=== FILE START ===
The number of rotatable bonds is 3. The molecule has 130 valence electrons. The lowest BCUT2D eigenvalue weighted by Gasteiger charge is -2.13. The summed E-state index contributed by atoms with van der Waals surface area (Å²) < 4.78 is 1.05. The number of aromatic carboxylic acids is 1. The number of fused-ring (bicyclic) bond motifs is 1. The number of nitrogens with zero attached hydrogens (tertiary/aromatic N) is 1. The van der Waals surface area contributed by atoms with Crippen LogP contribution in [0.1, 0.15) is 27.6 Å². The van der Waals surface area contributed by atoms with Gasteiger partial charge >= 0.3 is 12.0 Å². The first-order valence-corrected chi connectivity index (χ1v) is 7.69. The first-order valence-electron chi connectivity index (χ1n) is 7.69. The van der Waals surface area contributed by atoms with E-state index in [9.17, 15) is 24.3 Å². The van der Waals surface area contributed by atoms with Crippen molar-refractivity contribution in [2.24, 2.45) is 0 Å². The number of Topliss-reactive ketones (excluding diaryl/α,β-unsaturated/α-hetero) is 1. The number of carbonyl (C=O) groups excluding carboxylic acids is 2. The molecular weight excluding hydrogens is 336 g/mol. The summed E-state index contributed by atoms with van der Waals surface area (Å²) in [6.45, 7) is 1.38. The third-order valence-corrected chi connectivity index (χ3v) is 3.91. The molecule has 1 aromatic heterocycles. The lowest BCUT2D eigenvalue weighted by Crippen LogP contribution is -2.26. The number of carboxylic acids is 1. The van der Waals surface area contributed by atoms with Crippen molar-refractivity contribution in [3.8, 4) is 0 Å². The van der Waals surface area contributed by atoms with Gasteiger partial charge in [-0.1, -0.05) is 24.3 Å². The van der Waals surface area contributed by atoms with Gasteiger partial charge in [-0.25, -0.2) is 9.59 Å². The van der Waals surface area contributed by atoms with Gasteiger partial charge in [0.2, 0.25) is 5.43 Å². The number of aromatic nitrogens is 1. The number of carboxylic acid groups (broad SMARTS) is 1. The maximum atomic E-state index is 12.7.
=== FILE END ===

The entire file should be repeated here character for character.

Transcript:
The number of rotatable bonds is 3. The molecule has 130 valence electrons. The lowest BCUT2D eigenvalue weighted by Gasteiger charge is -2.13. The summed E-state index contributed by atoms with van der Waals surface area (Å²) < 4.78 is 1.05. The number of aromatic carboxylic acids is 1. The number of fused-ring (bicyclic) bond motifs is 1. The number of nitrogens with zero attached hydrogens (tertiary/aromatic N) is 1. The van der Waals surface area contributed by atoms with Crippen LogP contribution in [0.1, 0.15) is 27.6 Å². The van der Waals surface area contributed by atoms with Gasteiger partial charge >= 0.3 is 12.0 Å². The first-order valence-corrected chi connectivity index (χ1v) is 7.69. The first-order valence-electron chi connectivity index (χ1n) is 7.69. The van der Waals surface area contributed by atoms with E-state index in [9.17, 15) is 24.3 Å². The van der Waals surface area contributed by atoms with Crippen molar-refractivity contribution in [2.24, 2.45) is 0 Å². The number of Topliss-reactive ketones (excluding diaryl/α,β-unsaturated/α-hetero) is 1. The number of carbonyl (C=O) groups excluding carboxylic acids is 2. The molecular weight excluding hydrogens is 336 g/mol. The summed E-state index contributed by atoms with van der Waals surface area (Å²) in [6.45, 7) is 1.38. The third-order valence-corrected chi connectivity index (χ3v) is 3.91. The molecule has 1 aromatic heterocycles. The lowest BCUT2D eigenvalue weighted by Crippen LogP contribution is -2.26. The number of carboxylic acids is 1. The van der Waals surface area contributed by atoms with Crippen molar-refractivity contribution in [3.8, 4) is 0 Å². The van der Waals surface area contributed by atoms with Gasteiger partial charge in [-0.1, -0.05) is 24.3 Å². The van der Waals surface area contributed by atoms with Gasteiger partial charge in [-0.25, -0.2) is 9.59 Å². The van der Waals surface area contributed by atoms with Gasteiger partial charge in [0.2, 0.25) is 5.43 Å². The number of aromatic nitrogens is 1. The number of carboxylic acid groups (broad SMARTS) is 1. The maximum atomic E-state index is 12.7.